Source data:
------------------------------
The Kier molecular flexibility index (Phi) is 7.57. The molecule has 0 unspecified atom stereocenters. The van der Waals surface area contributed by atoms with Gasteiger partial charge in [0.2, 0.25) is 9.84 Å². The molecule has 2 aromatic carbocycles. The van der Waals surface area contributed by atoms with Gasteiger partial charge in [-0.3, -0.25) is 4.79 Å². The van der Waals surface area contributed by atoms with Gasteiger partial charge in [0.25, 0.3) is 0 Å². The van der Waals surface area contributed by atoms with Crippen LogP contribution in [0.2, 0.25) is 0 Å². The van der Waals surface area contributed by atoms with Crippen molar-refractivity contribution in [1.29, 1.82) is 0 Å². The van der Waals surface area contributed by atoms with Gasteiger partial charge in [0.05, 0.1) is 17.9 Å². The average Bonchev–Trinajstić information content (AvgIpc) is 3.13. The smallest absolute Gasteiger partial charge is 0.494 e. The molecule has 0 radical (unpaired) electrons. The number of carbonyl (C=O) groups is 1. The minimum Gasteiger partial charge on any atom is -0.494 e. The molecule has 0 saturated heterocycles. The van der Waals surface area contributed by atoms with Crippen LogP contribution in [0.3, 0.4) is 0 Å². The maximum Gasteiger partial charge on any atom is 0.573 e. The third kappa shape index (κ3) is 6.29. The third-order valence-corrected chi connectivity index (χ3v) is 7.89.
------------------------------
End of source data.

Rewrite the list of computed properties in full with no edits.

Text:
The Kier molecular flexibility index (Phi) is 7.57. The molecule has 0 unspecified atom stereocenters. The van der Waals surface area contributed by atoms with Gasteiger partial charge in [0.2, 0.25) is 9.84 Å². The molecule has 2 aromatic carbocycles. The van der Waals surface area contributed by atoms with Gasteiger partial charge in [-0.3, -0.25) is 4.79 Å². The van der Waals surface area contributed by atoms with Gasteiger partial charge in [0.25, 0.3) is 0 Å². The van der Waals surface area contributed by atoms with Crippen LogP contribution in [0.2, 0.25) is 0 Å². The van der Waals surface area contributed by atoms with Crippen molar-refractivity contribution in [1.29, 1.82) is 0 Å². The van der Waals surface area contributed by atoms with Gasteiger partial charge in [0.05, 0.1) is 17.9 Å². The average Bonchev–Trinajstić information content (AvgIpc) is 3.13. The smallest absolute Gasteiger partial charge is 0.494 e. The molecule has 0 radical (unpaired) electrons. The number of carbonyl (C=O) groups is 1. The minimum Gasteiger partial charge on any atom is -0.494 e. The molecule has 0 saturated heterocycles. The van der Waals surface area contributed by atoms with Crippen LogP contribution in [0.3, 0.4) is 0 Å². The maximum Gasteiger partial charge on any atom is 0.573 e. The third kappa shape index (κ3) is 6.29. The third-order valence-corrected chi connectivity index (χ3v) is 7.89.